Like vultures to a carcass, legal commentators swarmed this past weekend over the 2005-2006 Supreme Court term to analyze, discuss, and pontificate about what the Justices' written opinions mean and do not mean. Columnist George Will, for example, wrote a piece in the Post criticizing the Court's majority in last week's redistricting case. Not surprisingly, Will believes the Justices should have stayed away from the "electoral thicket" altogether. Repeating the mantra of the right, he wrote: "Thus does constitutional doctrine become little more than the judiciary's temperament or the temper of the times. But elections, not courts, are supposed to take the nation's temperature."
Then there was a piece from Dahlia Lithwick, the superb legal analyst and commentator for slate.com., who also writes for the Post. Lithwick is quite simply at the top of our craft and her piece Sunday about Justice Anthony Kennedy and his role on the Court was so good that I wish I had written it myself. Well, actually, I had. I wrote a similar piece about Kennedy which soon will be published and posted (more details to follow). Lithwick's angle? "On all the most divisive issues, today's court is now a Supreme Court of One," she wrote. That "One" is Justice Kennedy.
Lithwick (who, full disclosure, I consider a friend and a mentor), apparently doesn't agree with Will's assessement of the Court's contentious redistricting decision. I don't, either. But she and I disagree on whether Justice Kennedy's ability to stem the Court's conservative tide really is a surprise or not. I said no. She said yes. In my piece, I focused upon all those commentators who last fall predicted that Justice Kennedy would take over Justice O Sandra Day O'Connor's swing seat on the Court. Lithwick focused instead upon all those commentators who predicted that the switch from Justice O'Connor to Justice Samuel A. Alito, Jr. would shift the Court to the right.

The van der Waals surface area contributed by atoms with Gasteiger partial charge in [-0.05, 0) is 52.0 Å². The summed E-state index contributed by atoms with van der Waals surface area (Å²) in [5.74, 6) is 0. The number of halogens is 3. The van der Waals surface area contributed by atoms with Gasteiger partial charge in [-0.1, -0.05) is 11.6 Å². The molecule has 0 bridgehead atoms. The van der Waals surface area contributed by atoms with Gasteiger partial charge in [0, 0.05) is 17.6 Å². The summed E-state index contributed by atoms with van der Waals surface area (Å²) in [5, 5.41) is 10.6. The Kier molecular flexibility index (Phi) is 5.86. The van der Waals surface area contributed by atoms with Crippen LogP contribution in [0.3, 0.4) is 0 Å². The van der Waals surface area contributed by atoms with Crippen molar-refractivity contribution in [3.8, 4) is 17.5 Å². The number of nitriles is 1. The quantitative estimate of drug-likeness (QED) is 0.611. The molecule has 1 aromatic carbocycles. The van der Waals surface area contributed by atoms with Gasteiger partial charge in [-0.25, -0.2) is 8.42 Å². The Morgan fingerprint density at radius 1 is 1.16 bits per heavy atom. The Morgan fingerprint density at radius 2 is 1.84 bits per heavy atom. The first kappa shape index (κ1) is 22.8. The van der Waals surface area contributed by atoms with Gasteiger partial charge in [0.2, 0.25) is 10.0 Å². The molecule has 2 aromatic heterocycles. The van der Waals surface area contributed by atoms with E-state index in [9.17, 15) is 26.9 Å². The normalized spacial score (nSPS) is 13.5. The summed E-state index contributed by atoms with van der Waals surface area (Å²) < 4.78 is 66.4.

Meanwhile, Bloomberg's Greg Stohr chimed in with this piece which contends that the additions of a Chief Justice John G. Roberts, Jr. and Justice Samuel A. Alito, Jr. did little to change the balance on the Court, a proposition with which neither Lithwick nor I agree. And another preeminent legal commentator, Jeffrey Rosen, focused upon the emotions of the Justices as a result of the landmark Guantanamo Bay ruling. And the Christian Science Monitor's Warren Richey also decided, like so many of us, to focus his attentions on the emergence of Justice Kennedy's swing-vote power.
In the end, these post-mortems of a Supreme Court term don't make much of a difference to the world of the law. They either create "conventional wisdom" about the Court or they destroy conventional wisdoms and myths that prior commentators had created about the Court with their post-mortems. In this sense, all the words and theories and spin and analysis is indeed a lot like the cycle of life on the African plains, which always seems to end, at least on television, with the scavengers picking away at a body.
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Posted by: Michel Weisz | July 3, 2006 11:03 AM
Posted by: what's more important | July 3, 2006 02:30 PM
Posted by: so what's goin on Andrew | July 3, 2006 03:02 PM
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